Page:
Minnesota law enforcement goes after the unbelted

The Click It or Ticket campaign is aimed to combat vehicle fatalities on Minnesota roads.

Minnesota law enforcement goes after the unbelted

Anissa Stocks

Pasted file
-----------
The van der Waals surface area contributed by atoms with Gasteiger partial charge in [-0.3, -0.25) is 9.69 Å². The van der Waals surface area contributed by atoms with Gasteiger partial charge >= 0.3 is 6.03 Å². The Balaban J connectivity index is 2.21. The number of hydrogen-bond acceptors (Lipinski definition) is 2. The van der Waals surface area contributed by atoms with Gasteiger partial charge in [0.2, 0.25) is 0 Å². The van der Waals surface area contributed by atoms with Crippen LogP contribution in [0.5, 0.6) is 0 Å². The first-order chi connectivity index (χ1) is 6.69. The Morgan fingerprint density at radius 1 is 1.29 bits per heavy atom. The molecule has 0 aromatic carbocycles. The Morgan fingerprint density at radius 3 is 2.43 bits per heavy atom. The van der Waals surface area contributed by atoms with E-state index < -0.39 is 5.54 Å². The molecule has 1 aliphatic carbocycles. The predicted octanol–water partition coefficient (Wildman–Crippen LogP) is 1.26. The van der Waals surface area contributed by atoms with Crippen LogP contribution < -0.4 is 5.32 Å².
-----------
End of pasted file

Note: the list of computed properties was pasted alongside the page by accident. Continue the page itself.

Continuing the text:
Minnesota law enforcement began cracking down on unbuckled drivers and passengers Oct. 9 as part of MinnesotaâÄôs first Click It or Ticket campaign following the passage of a stricter seat belt law . Since the enactment of the primary seat belt law in June, enforcement agents have been able to pull a vehicle over solely because of a suspected seat belt violation, said Lt. Matt Langer, state patrol spokesman. The Minnesota Department of Public Safety found 90 percent of motorists were buckled up during a two-week survey in August. âÄúThatâÄôs a 3 percent increase from last year,âÄù Langer said. âÄúThe campaign numbers havenâÄôt come in yet, but weâÄôre hopeful that the number of motorists who are wearing seat belts has risen even more [since August].âÄù OctoberâÄôs Click It or Ticket targets all those riding in vehicles: drivers, passengers and even children. The campaign is MinnesotaâÄôs first state-wide effort since the seat belt law was enacted. âÄúPeople who are 15 years old or older will be responsible for paying a fine,âÄù Langer said. âÄúBut anyone who isnâÄôt wearing a belt will be ticketed.âÄù Each violation includes a $25 fine and local administrative fees, which drive the cost to more than $100. âÄúWeâÄôre interested in the safety and security of Minnesotans,âÄù Langer said. âÄúThat means wearing seat belts whenever someone is in a vehicle.âÄù The Minnesota Department of Public Safety said it issued 146 seat belt citations in a similar seat belt enforcement effort in May. âÄúThe department wants people to wear their seat belts. ThatâÄôs the bottom line,âÄù Langer said. âÄúWeâÄôre not interested in writing tickets.âÄù âÄúThe campaign has been twofold: it has increased voluntary compliance and has allowed law enforcement to crack down on seat belt violation,âÄù Langer said. Thirty states, Washington, D.C., and five territories have enacted primary seat belt laws. After more than a decade of legislative pursuits toward an enactment of a state-wide primary seat belt law, Minnesota joined an increasing number of states that deem the law as âÄúnecessary.âÄù Sen. Mee Moua , DFL-St. Paul, said the primary seat belt law and the Click It or Ticket campaign are the result of a long political process. âÄúWeâÄôve been fighting for years, and each year that passed saw more lawmakers siding with the implementation of a law such as this,âÄù Moua, a member of the Senate Transportation Committee, said. âÄúEven if we save one life, I know that it was necessary to pass the law. âÄúOur end product is intended to save lives. It is our responsibility to protect public safety.âÄù Minneapolis police Sgt. Marv Schumer said there have been 85 issued citations for seat belt violations in Minneapolis since Oct. 5. âÄúIn Minneapolis, itâÄôs an important reminder that this campaign is important,âÄù he said. âÄúWearing a seat belt should be second nature. It takes a few seconds to put on and it can save lives.âÄù Sen. Kenneth Kelash , DFL-Minneapolis, another member of the Senate Transportation Committee, said he believes the campaign is not intended to be punitive, but rather to serve as a basis for the promotion of safety and health of Minnesotans. âÄúThe campaign and law are there to help Minnesotans,âÄù he said. âÄúThat doesnâÄôt mean each campaign or the primary seat belt law will stop vehicles from crashing into each other âĦ the severity of injuries sustained will reduce [because of the primary seat belt law].âÄù